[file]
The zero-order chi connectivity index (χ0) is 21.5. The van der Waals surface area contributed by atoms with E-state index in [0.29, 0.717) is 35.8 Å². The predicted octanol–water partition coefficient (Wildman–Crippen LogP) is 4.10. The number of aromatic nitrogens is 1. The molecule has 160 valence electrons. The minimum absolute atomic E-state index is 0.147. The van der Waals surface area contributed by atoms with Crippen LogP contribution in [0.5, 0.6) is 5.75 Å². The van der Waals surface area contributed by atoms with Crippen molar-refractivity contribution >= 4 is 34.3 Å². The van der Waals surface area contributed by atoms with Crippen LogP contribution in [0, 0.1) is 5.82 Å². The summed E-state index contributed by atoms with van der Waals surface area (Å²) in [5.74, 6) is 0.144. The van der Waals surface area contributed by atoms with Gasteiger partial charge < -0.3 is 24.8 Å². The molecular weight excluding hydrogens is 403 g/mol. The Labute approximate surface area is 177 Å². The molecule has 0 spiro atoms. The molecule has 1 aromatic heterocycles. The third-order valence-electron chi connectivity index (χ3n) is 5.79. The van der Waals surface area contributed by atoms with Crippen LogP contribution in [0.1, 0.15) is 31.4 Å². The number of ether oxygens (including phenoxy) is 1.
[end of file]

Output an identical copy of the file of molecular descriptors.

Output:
The zero-order chi connectivity index (χ0) is 21.5. The van der Waals surface area contributed by atoms with E-state index in [0.29, 0.717) is 35.8 Å². The predicted octanol–water partition coefficient (Wildman–Crippen LogP) is 4.10. The number of aromatic nitrogens is 1. The molecule has 160 valence electrons. The minimum absolute atomic E-state index is 0.147. The van der Waals surface area contributed by atoms with Crippen LogP contribution in [0.5, 0.6) is 5.75 Å². The van der Waals surface area contributed by atoms with Crippen molar-refractivity contribution >= 4 is 34.3 Å². The van der Waals surface area contributed by atoms with Crippen LogP contribution in [0, 0.1) is 5.82 Å². The summed E-state index contributed by atoms with van der Waals surface area (Å²) in [5.74, 6) is 0.144. The van der Waals surface area contributed by atoms with Gasteiger partial charge < -0.3 is 24.8 Å². The molecular weight excluding hydrogens is 403 g/mol. The Labute approximate surface area is 177 Å². The molecule has 0 spiro atoms. The molecule has 1 aromatic heterocycles. The third-order valence-electron chi connectivity index (χ3n) is 5.79. The van der Waals surface area contributed by atoms with Crippen LogP contribution in [0.1, 0.15) is 31.4 Å². The number of ether oxygens (including phenoxy) is 1.